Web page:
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2023.06.03 06:07 CelticParadis Help! My PC keeps getting up past its bedtime:
I've been having this issue for a while, and what Google has suggested hasn't worked so I thought I'd ask here. So basically whenever I put my PC to sleep, it works fine until I wake it up again. All normal/how it should be. Except for if I turn on my laptop. As soon as I power it on the PC comes to life and I can't find any "wake on cloud connection" setting or anything that might trigger that. It's extremely annoying, especially when I come home after a two day shift to find my PC has been running the whole time. Any help would be amazing. Thanks!
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2023.06.03 06:07 RightWingNat Tragic Orissa Train Crash turned into a toolkit to defame Modi and India. Indian Railways was constantly under the radar because of Modiji getting much involved in Vande Bharat Project. Watch out for a larger conspiracy behind the crash. Remember power struggle has always been bloody.
2023.06.03 06:07 sandiosandiosandi ULPT - cheapest way to run noise apps to a Bluetooth speaker
I have a shitty neighbor who regularly cranks his radio up to ungodly volumes. I often manage by running some kind of noise (podcasts, white noise, etc) on my phone to Bluetooth speakers. The problem comes when I try to use my phone for anything else that interrupts (like if I'm playing a game and an ad comes on). I don't want to add another phone to my service. Do burner phones from the drugstore work for this without a plan?
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2023.06.03 06:07 Brightt2 Serpent
There is one thing that bothers me deeply. Authors nerfing sunny with giving soul serpent to rain. Think about this for a second. Look at the serpents aspects, it ranks with sunny,it gives sunny shadow essence from kills, and it could transform any NC sunny killed. And that is not the end, because it gains more aspects when sunny rank up. So it will be more powerful.
İts basically perfect helper for sunny, even in this state.
Sunny is weak against weaker but numerious swarms, it is the best complement in that kind of situations.
And after acending to trancendence, it could transform any NC that is not above, corrupted tyrant. İt would add sunnys flexibility in different situations a lot. You need something Tanky, or something with mind attacks? Or some mind hex? İt covers whatever you need at the moment.
I undertand why he nerfed sunny that way, but camoon. I feel like he lost something so foundational.
Even Saint is not foundational and complementery to his power as ss.
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2023.06.03 06:06 ChickunArms Over voltage City Powerline
Hi All, I just wanted to seek some advice. I recently experienced an over voltage in our newly built home which cause the fire alarm strobe lights throughout the house to explode and momentarily catch on fire.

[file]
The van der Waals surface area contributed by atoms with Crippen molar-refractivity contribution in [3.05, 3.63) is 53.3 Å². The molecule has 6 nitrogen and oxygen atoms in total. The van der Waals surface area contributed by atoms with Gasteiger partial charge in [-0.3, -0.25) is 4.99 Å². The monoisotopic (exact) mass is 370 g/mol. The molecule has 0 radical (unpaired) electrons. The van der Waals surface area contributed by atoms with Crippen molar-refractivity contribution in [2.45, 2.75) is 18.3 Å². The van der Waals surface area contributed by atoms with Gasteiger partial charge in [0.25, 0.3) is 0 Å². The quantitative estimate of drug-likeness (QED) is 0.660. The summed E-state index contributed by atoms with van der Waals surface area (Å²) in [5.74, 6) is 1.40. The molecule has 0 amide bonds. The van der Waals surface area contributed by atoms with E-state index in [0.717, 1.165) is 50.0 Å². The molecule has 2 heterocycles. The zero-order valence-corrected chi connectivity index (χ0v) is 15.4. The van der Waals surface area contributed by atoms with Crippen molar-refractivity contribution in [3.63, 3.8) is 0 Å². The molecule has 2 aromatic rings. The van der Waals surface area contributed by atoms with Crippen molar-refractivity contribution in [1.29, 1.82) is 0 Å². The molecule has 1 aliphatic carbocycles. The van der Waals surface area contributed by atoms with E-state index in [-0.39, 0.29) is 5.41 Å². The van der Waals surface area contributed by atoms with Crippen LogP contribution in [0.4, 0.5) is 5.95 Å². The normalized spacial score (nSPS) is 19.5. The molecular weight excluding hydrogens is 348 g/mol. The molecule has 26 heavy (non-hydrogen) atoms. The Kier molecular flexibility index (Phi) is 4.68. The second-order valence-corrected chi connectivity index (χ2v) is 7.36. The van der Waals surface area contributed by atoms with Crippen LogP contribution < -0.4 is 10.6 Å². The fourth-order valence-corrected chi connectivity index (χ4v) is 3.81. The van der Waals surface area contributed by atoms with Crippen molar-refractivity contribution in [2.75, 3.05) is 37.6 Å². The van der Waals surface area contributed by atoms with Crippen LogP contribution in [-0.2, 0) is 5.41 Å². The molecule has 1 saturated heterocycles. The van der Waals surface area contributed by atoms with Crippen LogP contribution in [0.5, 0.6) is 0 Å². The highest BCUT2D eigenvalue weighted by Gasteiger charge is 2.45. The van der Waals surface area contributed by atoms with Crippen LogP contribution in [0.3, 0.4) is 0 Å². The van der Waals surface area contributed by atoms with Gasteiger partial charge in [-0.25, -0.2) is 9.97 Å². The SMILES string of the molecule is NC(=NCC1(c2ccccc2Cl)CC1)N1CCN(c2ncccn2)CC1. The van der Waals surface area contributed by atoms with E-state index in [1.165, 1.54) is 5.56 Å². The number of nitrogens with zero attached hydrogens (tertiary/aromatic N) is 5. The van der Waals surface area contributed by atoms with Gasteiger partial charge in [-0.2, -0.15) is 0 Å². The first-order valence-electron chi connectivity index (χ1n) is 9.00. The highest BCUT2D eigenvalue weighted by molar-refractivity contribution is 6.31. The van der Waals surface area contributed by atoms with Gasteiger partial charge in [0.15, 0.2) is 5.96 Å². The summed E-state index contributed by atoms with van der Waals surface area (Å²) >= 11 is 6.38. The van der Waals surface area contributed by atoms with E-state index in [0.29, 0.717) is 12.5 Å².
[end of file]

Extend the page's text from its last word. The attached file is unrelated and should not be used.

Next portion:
The utility company basically said that there was an over voltage in the house, so now we are tethered to our neighbours power line while the utility company fixes ours. They said it may have been damaged from construction, so they’d have to dig and run a new line.
We noticed some of our appliances got fried - Fridge and Water Heater. Ever since the incident, I’ve noticed our lights would flicker. It’s also more noticeable when we have appliances running like the dryer.
We’re currently waiting on an electrician to inspect our home and the wirings.
At the moment, we’re worried about turning on / plugging in anything in the house..
We also have an EV charger, and scared to hook it up to the NEMA 14-50 plug.
Just wondering if you had some advice or any FYIs.
We understand that some of our breakers are double fed… not sure if having their own designated breaker would help at all..
Thank you for reading!
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2023.06.03 06:06 LoveMangaBuddy Read Vengeance from a Saint Full of Wounds - Chapter 49 - MangaPuma
Lua, was a candidate for a Saint with the power to heal, however, there was a flaw in her ability, since she transferred the symptoms to herself to be able to heal them, that way treating someone meant that in return she experienced pain and suffering. The Saint candidates treated her as flawed, but her best friend Arian was the only one who always protected her. One day, Garrot, the leader of the ... Read Vengeance from a Saint Full of Wounds - Chapter 49 - MangaPuma. Read more at https://mangapuma.com/vengeance-from-a-saint-full-of-wounds/chapter-49
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2023.06.03 06:06 EQBC Why Boxing?
This is the first question that comes to everyone’s mind when they think about it.
Here are some but not all best physical benefits of Boxing.
A killer cardio workout that burns some serious calories real fast, improves your hand-eye coordination, helps build shoulder boulders, improves Bone Mineral Density, increases the endurance & stamina, enhances cardiovascular health, tones & shapes the body, and improves total body strength. These are few to be mentioned. Anyone involved in boxing knows of its power – particularly among working-class kids – to improve health, education, community cohesion and to lower crime.
You hear it all the time: You need to do cardio to protect yourself from heart disease, burn calories, and lose or maintain your weight. There are not enough promoters of boxing as a sport in the modern world. It’s a stressed-out world out there and boxing training really helps you to decrease stress level. Also, you must exercise to improve body composition out of the sedative lifestyle of young people. Easter Queens boxing club is known for its Athletic Training and Conditioning.